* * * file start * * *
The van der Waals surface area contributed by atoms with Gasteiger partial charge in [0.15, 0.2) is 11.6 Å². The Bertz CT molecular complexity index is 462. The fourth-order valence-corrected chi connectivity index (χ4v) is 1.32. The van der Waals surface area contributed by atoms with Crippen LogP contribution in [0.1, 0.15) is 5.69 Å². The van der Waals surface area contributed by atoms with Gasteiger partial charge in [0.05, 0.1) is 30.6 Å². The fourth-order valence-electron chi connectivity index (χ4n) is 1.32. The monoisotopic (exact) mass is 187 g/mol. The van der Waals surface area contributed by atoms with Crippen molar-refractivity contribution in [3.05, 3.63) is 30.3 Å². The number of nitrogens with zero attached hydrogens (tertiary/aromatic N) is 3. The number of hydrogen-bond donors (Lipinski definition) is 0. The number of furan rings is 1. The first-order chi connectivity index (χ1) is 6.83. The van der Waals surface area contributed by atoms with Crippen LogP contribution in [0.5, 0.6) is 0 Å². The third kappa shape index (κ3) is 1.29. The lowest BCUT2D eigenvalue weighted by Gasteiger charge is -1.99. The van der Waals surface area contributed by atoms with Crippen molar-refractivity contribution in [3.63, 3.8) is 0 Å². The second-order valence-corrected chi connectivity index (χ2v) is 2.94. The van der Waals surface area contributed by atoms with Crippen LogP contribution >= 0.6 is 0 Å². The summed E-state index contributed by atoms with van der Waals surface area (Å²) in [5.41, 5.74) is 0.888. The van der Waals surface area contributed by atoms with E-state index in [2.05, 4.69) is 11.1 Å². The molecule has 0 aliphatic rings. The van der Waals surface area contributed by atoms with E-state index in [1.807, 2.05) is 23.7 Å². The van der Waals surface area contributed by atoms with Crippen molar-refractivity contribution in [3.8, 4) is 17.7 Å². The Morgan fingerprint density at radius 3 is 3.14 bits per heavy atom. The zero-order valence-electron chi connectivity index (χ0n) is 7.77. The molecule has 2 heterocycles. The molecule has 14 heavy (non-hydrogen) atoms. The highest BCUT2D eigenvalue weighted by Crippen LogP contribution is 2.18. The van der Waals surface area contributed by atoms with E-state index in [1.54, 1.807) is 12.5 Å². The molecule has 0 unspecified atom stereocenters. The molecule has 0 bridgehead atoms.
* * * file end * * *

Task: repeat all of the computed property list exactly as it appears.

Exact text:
The van der Waals surface area contributed by atoms with Gasteiger partial charge in [0.15, 0.2) is 11.6 Å². The Bertz CT molecular complexity index is 462. The fourth-order valence-corrected chi connectivity index (χ4v) is 1.32. The van der Waals surface area contributed by atoms with Crippen LogP contribution in [0.1, 0.15) is 5.69 Å². The van der Waals surface area contributed by atoms with Gasteiger partial charge in [0.05, 0.1) is 30.6 Å². The fourth-order valence-electron chi connectivity index (χ4n) is 1.32. The monoisotopic (exact) mass is 187 g/mol. The van der Waals surface area contributed by atoms with Crippen molar-refractivity contribution in [3.05, 3.63) is 30.3 Å². The number of nitrogens with zero attached hydrogens (tertiary/aromatic N) is 3. The number of hydrogen-bond donors (Lipinski definition) is 0. The number of furan rings is 1. The first-order chi connectivity index (χ1) is 6.83. The van der Waals surface area contributed by atoms with Crippen LogP contribution in [0.5, 0.6) is 0 Å². The third kappa shape index (κ3) is 1.29. The lowest BCUT2D eigenvalue weighted by Gasteiger charge is -1.99. The van der Waals surface area contributed by atoms with Crippen molar-refractivity contribution in [3.63, 3.8) is 0 Å². The second-order valence-corrected chi connectivity index (χ2v) is 2.94. The van der Waals surface area contributed by atoms with Crippen LogP contribution >= 0.6 is 0 Å². The summed E-state index contributed by atoms with van der Waals surface area (Å²) in [5.41, 5.74) is 0.888. The van der Waals surface area contributed by atoms with E-state index in [2.05, 4.69) is 11.1 Å². The molecule has 0 aliphatic rings. The van der Waals surface area contributed by atoms with E-state index in [1.807, 2.05) is 23.7 Å². The van der Waals surface area contributed by atoms with Crippen molar-refractivity contribution in [3.8, 4) is 17.7 Å². The Morgan fingerprint density at radius 3 is 3.14 bits per heavy atom. The zero-order valence-electron chi connectivity index (χ0n) is 7.77. The molecule has 2 heterocycles. The molecule has 14 heavy (non-hydrogen) atoms. The highest BCUT2D eigenvalue weighted by Crippen LogP contribution is 2.18. The van der Waals surface area contributed by atoms with E-state index in [1.54, 1.807) is 12.5 Å². The molecule has 0 unspecified atom stereocenters. The molecule has 0 bridgehead atoms.